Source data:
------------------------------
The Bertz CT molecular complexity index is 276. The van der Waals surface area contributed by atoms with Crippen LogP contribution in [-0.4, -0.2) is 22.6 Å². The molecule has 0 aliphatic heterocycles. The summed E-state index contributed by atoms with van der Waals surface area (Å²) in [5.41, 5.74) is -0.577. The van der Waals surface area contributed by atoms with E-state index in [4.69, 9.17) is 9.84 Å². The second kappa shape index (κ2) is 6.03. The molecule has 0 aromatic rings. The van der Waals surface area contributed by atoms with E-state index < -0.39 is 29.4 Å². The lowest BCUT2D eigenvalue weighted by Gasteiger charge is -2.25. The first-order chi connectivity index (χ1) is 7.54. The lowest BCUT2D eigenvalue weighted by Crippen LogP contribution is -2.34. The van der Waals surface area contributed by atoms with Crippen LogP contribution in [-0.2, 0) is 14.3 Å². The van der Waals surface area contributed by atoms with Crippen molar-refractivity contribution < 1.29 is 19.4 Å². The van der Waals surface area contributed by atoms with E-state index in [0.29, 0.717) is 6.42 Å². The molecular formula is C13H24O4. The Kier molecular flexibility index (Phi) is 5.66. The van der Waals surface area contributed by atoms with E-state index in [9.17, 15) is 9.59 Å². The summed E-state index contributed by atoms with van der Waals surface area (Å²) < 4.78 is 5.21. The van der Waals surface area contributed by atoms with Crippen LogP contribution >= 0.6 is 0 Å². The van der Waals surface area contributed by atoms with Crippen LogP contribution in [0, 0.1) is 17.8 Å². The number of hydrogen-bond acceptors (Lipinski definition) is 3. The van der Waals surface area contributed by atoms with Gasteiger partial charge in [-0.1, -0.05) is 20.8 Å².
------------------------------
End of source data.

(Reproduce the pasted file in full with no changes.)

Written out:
The Bertz CT molecular complexity index is 276. The van der Waals surface area contributed by atoms with Crippen LogP contribution in [-0.4, -0.2) is 22.6 Å². The molecule has 0 aliphatic heterocycles. The summed E-state index contributed by atoms with van der Waals surface area (Å²) in [5.41, 5.74) is -0.577. The van der Waals surface area contributed by atoms with E-state index in [4.69, 9.17) is 9.84 Å². The second kappa shape index (κ2) is 6.03. The molecule has 0 aromatic rings. The van der Waals surface area contributed by atoms with E-state index < -0.39 is 29.4 Å². The lowest BCUT2D eigenvalue weighted by Gasteiger charge is -2.25. The first-order chi connectivity index (χ1) is 7.54. The lowest BCUT2D eigenvalue weighted by Crippen LogP contribution is -2.34. The van der Waals surface area contributed by atoms with Crippen LogP contribution in [-0.2, 0) is 14.3 Å². The van der Waals surface area contributed by atoms with Crippen molar-refractivity contribution < 1.29 is 19.4 Å². The van der Waals surface area contributed by atoms with E-state index in [0.29, 0.717) is 6.42 Å². The molecular formula is C13H24O4. The Kier molecular flexibility index (Phi) is 5.66. The van der Waals surface area contributed by atoms with E-state index in [9.17, 15) is 9.59 Å². The summed E-state index contributed by atoms with van der Waals surface area (Å²) < 4.78 is 5.21. The van der Waals surface area contributed by atoms with Crippen LogP contribution >= 0.6 is 0 Å². The van der Waals surface area contributed by atoms with Crippen LogP contribution in [0, 0.1) is 17.8 Å². The number of hydrogen-bond acceptors (Lipinski definition) is 3. The van der Waals surface area contributed by atoms with Gasteiger partial charge in [-0.1, -0.05) is 20.8 Å².